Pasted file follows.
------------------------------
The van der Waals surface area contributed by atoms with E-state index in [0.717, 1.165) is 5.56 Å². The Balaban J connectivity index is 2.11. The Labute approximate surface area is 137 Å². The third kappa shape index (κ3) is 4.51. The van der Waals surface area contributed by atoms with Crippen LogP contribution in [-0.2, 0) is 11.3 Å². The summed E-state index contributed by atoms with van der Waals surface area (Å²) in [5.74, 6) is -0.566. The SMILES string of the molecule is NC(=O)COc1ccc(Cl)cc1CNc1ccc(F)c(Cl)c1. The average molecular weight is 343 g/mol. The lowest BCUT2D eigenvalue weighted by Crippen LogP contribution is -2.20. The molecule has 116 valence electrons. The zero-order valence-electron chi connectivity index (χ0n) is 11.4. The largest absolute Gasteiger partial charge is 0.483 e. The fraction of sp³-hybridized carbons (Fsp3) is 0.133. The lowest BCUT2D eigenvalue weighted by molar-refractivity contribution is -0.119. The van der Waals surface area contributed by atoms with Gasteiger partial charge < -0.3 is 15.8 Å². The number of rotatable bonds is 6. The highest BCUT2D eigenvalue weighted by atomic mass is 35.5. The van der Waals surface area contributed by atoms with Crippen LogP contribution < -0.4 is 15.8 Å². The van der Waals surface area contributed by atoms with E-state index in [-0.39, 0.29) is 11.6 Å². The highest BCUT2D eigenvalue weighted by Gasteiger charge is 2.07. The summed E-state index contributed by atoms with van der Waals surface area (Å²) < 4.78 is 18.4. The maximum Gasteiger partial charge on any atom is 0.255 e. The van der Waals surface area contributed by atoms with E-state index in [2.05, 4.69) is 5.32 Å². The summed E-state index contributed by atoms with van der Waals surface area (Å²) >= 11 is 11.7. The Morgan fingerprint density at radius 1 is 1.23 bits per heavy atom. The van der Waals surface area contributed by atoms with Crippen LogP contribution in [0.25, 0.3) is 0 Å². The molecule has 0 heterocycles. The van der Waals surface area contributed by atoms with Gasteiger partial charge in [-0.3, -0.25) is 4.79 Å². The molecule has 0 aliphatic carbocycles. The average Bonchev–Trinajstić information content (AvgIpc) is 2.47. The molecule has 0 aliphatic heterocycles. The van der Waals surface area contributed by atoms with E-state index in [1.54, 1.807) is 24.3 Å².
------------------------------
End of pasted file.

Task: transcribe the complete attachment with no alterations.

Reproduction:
The van der Waals surface area contributed by atoms with E-state index in [0.717, 1.165) is 5.56 Å². The Balaban J connectivity index is 2.11. The Labute approximate surface area is 137 Å². The third kappa shape index (κ3) is 4.51. The van der Waals surface area contributed by atoms with Crippen LogP contribution in [-0.2, 0) is 11.3 Å². The summed E-state index contributed by atoms with van der Waals surface area (Å²) in [5.74, 6) is -0.566. The SMILES string of the molecule is NC(=O)COc1ccc(Cl)cc1CNc1ccc(F)c(Cl)c1. The average molecular weight is 343 g/mol. The lowest BCUT2D eigenvalue weighted by Crippen LogP contribution is -2.20. The molecule has 116 valence electrons. The zero-order valence-electron chi connectivity index (χ0n) is 11.4. The largest absolute Gasteiger partial charge is 0.483 e. The fraction of sp³-hybridized carbons (Fsp3) is 0.133. The lowest BCUT2D eigenvalue weighted by molar-refractivity contribution is -0.119. The van der Waals surface area contributed by atoms with Gasteiger partial charge < -0.3 is 15.8 Å². The number of rotatable bonds is 6. The highest BCUT2D eigenvalue weighted by atomic mass is 35.5. The van der Waals surface area contributed by atoms with Crippen LogP contribution < -0.4 is 15.8 Å². The van der Waals surface area contributed by atoms with E-state index in [-0.39, 0.29) is 11.6 Å². The highest BCUT2D eigenvalue weighted by Gasteiger charge is 2.07. The summed E-state index contributed by atoms with van der Waals surface area (Å²) < 4.78 is 18.4. The maximum Gasteiger partial charge on any atom is 0.255 e. The van der Waals surface area contributed by atoms with E-state index in [2.05, 4.69) is 5.32 Å². The summed E-state index contributed by atoms with van der Waals surface area (Å²) >= 11 is 11.7. The Morgan fingerprint density at radius 1 is 1.23 bits per heavy atom. The van der Waals surface area contributed by atoms with Crippen LogP contribution in [0.25, 0.3) is 0 Å². The molecule has 0 heterocycles. The van der Waals surface area contributed by atoms with Gasteiger partial charge in [-0.3, -0.25) is 4.79 Å². The molecule has 0 aliphatic carbocycles. The average Bonchev–Trinajstić information content (AvgIpc) is 2.47. The molecule has 0 aliphatic heterocycles. The van der Waals surface area contributed by atoms with E-state index in [1.54, 1.807) is 24.3 Å².